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Frequently Asked Questions

Q. 1. What is the teaching of the Catholic Church regarding Baptism by immersion? Is it now allowed? I noticed in our Church on a Sunday during the celebration of the Holy Mass, there were 6 baptisms, 3 by sprinkling and 3 by immersion.

A. 1. Since 1311 A.D., the practice of the Catholic Church has been to baptise by sprinkling. I quote "Baptism and Sacramental Economy", An Agreed Statement of The North American Orthodox-Catholic Theological Consultation, St. Vladimir's Orthodox Seminary, Crestwood, New York, June 3, 1999, Part B. Baptism within the Rites of Initiation:

"2. The Method of Baptism: In ancient times, and in the contemporary Orthodox Church, baptism is administered as a threefold immersion in water hallowed by prayer and oil, while the baptizing minister invokes the Holy Trinity. In the Roman rite of the Catholic Church since the later Middle Ages, baptism has usually been administered by the infusion or pouring of water sanctified by prayer and the sign of the Cross, accompanied by the Trinitarian invocation. In past centuries and even today, some Orthodox have protested against infusion as being an invalid form of baptism, basing their protest on the mandate of baptismal immersion implied in such Biblical passages as Rom. 6:4 ("We were buried with [Christ] by baptism into death, so that as Christ was raised from the dead, we too might walk in newness of life") . This criticism, however, should be measured against the following considerations: a) "immersion" in the ancient church did not always mean total submersion--archaeological research indicates that many ancient baptismal pools were far too shallow for total submersion; b) the Orthodox Church itself can and does recognize baptism by infusion as valid in cases of emergency; c) for most of the past millennium, the Orthodox Church has in fact recognized Catholic baptism as valid."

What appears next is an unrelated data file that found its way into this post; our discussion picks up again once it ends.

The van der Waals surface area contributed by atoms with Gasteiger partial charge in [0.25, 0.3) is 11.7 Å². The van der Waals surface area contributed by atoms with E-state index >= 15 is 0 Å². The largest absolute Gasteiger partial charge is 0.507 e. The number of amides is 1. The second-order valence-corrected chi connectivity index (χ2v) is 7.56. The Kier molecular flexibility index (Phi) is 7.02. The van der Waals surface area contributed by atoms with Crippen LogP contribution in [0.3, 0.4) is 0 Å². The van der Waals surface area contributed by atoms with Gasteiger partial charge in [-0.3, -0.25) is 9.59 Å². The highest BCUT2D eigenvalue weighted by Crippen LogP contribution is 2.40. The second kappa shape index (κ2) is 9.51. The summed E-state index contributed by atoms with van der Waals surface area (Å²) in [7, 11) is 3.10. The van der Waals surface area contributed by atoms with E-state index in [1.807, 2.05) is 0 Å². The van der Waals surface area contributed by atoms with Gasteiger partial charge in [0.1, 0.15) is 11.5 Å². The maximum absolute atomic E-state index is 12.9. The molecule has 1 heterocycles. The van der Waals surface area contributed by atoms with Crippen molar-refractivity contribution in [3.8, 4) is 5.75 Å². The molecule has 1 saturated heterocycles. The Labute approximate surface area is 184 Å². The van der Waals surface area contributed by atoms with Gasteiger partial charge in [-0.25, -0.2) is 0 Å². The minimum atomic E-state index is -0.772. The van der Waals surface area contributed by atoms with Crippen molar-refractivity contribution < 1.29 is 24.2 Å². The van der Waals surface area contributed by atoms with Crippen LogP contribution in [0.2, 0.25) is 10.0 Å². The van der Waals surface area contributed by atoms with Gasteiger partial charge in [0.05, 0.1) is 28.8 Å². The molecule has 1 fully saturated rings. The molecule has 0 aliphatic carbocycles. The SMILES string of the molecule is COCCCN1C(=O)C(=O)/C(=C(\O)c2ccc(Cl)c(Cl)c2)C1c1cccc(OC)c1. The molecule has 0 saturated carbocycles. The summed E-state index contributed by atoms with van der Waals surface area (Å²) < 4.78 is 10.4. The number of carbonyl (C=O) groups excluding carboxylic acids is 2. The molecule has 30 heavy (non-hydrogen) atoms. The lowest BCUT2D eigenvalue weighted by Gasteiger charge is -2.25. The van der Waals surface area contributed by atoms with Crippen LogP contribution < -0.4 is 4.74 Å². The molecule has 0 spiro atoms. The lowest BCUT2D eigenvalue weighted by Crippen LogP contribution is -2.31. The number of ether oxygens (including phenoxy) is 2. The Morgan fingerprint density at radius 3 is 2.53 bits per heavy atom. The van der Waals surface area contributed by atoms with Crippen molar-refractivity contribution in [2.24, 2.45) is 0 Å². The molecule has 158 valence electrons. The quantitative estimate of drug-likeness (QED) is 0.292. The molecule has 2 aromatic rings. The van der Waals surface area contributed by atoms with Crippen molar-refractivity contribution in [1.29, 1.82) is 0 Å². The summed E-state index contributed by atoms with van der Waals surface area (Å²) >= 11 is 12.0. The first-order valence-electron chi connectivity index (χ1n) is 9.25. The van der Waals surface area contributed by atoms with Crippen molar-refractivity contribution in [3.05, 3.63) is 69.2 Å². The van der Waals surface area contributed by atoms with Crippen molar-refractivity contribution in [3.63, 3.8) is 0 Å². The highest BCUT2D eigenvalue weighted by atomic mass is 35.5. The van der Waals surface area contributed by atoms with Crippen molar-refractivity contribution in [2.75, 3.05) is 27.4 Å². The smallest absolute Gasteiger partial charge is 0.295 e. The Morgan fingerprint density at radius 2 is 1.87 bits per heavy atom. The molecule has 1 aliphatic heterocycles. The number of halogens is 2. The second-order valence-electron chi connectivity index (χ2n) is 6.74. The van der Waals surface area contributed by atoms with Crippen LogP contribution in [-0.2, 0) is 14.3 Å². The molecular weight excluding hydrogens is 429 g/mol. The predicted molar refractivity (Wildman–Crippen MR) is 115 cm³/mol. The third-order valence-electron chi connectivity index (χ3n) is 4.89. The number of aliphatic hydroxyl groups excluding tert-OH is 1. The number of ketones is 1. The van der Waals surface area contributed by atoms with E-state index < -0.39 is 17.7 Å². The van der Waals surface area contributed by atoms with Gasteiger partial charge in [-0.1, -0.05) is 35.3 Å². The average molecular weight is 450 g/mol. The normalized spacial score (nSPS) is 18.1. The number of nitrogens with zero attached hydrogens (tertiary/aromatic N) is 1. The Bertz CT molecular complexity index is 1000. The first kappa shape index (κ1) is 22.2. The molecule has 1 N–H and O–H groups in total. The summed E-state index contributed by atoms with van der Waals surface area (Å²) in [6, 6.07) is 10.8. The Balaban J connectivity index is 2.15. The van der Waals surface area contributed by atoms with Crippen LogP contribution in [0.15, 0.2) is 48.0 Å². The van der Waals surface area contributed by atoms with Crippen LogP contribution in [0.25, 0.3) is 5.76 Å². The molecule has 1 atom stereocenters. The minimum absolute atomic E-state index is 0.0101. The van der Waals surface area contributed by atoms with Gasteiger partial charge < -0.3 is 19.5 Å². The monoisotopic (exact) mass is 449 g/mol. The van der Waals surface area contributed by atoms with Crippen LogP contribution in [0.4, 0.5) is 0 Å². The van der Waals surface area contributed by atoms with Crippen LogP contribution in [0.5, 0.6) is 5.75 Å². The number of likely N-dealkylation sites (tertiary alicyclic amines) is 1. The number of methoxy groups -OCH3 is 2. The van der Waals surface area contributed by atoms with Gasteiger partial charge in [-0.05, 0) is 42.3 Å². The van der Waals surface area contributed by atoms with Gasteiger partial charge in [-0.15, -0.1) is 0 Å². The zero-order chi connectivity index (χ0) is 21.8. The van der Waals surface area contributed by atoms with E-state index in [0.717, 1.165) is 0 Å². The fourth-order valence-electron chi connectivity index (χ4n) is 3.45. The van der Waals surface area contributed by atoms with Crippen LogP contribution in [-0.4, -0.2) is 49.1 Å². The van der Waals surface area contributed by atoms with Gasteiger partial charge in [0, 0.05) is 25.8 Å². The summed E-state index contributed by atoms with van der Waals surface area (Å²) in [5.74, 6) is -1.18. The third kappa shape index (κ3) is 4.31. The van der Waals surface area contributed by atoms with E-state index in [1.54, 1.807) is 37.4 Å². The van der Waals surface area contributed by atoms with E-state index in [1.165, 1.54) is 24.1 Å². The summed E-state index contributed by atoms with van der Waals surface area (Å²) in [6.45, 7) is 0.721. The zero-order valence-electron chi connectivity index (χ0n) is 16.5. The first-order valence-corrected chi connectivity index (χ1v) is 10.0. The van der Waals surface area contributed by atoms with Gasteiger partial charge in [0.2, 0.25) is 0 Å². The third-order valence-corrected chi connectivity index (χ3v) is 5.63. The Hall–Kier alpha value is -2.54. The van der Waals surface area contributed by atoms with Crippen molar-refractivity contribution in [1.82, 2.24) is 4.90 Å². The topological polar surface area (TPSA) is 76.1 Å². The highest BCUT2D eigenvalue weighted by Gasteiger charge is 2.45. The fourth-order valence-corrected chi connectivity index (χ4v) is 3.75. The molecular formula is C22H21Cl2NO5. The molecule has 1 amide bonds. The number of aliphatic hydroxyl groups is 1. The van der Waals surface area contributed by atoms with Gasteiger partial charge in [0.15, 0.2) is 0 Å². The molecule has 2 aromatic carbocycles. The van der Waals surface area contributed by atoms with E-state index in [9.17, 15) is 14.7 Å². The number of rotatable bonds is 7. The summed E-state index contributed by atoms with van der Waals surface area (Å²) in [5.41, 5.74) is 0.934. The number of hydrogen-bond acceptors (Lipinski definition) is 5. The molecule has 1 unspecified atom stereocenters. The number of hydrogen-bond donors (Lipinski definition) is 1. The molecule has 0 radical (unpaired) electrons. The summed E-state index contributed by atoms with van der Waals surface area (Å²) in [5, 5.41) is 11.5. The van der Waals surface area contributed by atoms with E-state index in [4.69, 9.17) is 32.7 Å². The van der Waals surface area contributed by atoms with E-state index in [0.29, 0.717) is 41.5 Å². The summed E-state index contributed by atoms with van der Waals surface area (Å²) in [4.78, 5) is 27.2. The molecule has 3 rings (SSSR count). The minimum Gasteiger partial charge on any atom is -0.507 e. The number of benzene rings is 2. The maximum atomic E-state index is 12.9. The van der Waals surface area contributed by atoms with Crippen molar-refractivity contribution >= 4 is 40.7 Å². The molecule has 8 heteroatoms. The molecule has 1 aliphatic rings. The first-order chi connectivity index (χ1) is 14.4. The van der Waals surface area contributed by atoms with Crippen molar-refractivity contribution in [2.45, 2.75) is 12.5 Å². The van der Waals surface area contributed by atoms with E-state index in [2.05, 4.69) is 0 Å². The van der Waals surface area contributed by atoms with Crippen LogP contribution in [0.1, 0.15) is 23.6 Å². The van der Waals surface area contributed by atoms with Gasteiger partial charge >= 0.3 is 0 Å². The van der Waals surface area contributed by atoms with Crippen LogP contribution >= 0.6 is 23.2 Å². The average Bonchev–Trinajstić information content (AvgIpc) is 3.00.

In this modern age where many priest implement their own whims versus obedience to the teachings of the Catholic Church, they are administering baptism by immersion without authorization. Their Orthodoxy is based on their personal interpretation of the Holy Bible versus what the Catholic Church binds on earth, such being bound in Heaven. By their actions, they join the number of the renegades who are protestanizing the Catholic Church.

In conclusion, the teachings of the Catholic Church HAVE NOT CHANGED regarding baptism by sprinkling.

Those who are and wish to remain faithful to the teachings of the Catholic Church, they should accept no other baptism than by sprinkling.

If someone, clergy or layperson, insist otherwise, that person should be asked, "What is your hang up? Do you have an attraction to naked babies? Are you a pedophile?" It is common knowledge that pedophiles have no age restriction. They have been known to sexually abuse babies. Protect your child; demand baptism by sprinkling!

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